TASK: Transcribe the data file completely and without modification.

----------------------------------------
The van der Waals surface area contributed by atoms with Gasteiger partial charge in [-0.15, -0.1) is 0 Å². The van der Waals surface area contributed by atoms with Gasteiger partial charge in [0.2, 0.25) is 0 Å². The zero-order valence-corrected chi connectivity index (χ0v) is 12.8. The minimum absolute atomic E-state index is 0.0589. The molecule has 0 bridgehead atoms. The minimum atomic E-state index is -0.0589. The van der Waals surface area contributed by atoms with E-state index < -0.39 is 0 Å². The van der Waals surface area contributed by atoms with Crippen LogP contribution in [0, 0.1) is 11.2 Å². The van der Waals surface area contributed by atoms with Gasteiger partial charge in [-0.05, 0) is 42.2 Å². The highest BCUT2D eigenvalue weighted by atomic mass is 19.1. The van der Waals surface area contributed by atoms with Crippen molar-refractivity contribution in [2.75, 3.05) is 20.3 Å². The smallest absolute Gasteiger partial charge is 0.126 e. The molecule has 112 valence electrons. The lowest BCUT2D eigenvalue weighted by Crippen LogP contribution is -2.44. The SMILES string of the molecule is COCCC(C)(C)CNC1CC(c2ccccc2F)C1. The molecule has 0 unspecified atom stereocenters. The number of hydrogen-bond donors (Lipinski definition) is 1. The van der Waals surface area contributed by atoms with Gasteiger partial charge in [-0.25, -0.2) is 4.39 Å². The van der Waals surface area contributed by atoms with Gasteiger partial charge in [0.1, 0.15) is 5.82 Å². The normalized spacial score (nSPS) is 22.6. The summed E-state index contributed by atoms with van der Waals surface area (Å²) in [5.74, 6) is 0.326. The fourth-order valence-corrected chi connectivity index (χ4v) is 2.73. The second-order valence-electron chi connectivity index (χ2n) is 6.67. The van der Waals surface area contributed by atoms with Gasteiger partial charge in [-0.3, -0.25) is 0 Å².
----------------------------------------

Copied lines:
The van der Waals surface area contributed by atoms with Gasteiger partial charge in [-0.15, -0.1) is 0 Å². The van der Waals surface area contributed by atoms with Gasteiger partial charge in [0.2, 0.25) is 0 Å². The zero-order valence-corrected chi connectivity index (χ0v) is 12.8. The minimum absolute atomic E-state index is 0.0589. The molecule has 0 bridgehead atoms. The minimum atomic E-state index is -0.0589. The van der Waals surface area contributed by atoms with E-state index < -0.39 is 0 Å². The van der Waals surface area contributed by atoms with Crippen LogP contribution in [0, 0.1) is 11.2 Å². The van der Waals surface area contributed by atoms with Gasteiger partial charge in [-0.05, 0) is 42.2 Å². The highest BCUT2D eigenvalue weighted by atomic mass is 19.1. The van der Waals surface area contributed by atoms with Crippen molar-refractivity contribution in [2.75, 3.05) is 20.3 Å². The smallest absolute Gasteiger partial charge is 0.126 e. The molecule has 112 valence electrons. The lowest BCUT2D eigenvalue weighted by Crippen LogP contribution is -2.44. The SMILES string of the molecule is COCCC(C)(C)CNC1CC(c2ccccc2F)C1. The molecule has 0 unspecified atom stereocenters. The number of hydrogen-bond donors (Lipinski definition) is 1. The van der Waals surface area contributed by atoms with Gasteiger partial charge in [-0.25, -0.2) is 4.39 Å². The van der Waals surface area contributed by atoms with Gasteiger partial charge in [0.1, 0.15) is 5.82 Å². The normalized spacial score (nSPS) is 22.6. The summed E-state index contributed by atoms with van der Waals surface area (Å²) in [5.74, 6) is 0.326. The fourth-order valence-corrected chi connectivity index (χ4v) is 2.73. The second-order valence-electron chi connectivity index (χ2n) is 6.67. The van der Waals surface area contributed by atoms with Gasteiger partial charge in [-0.3, -0.25) is 0 Å².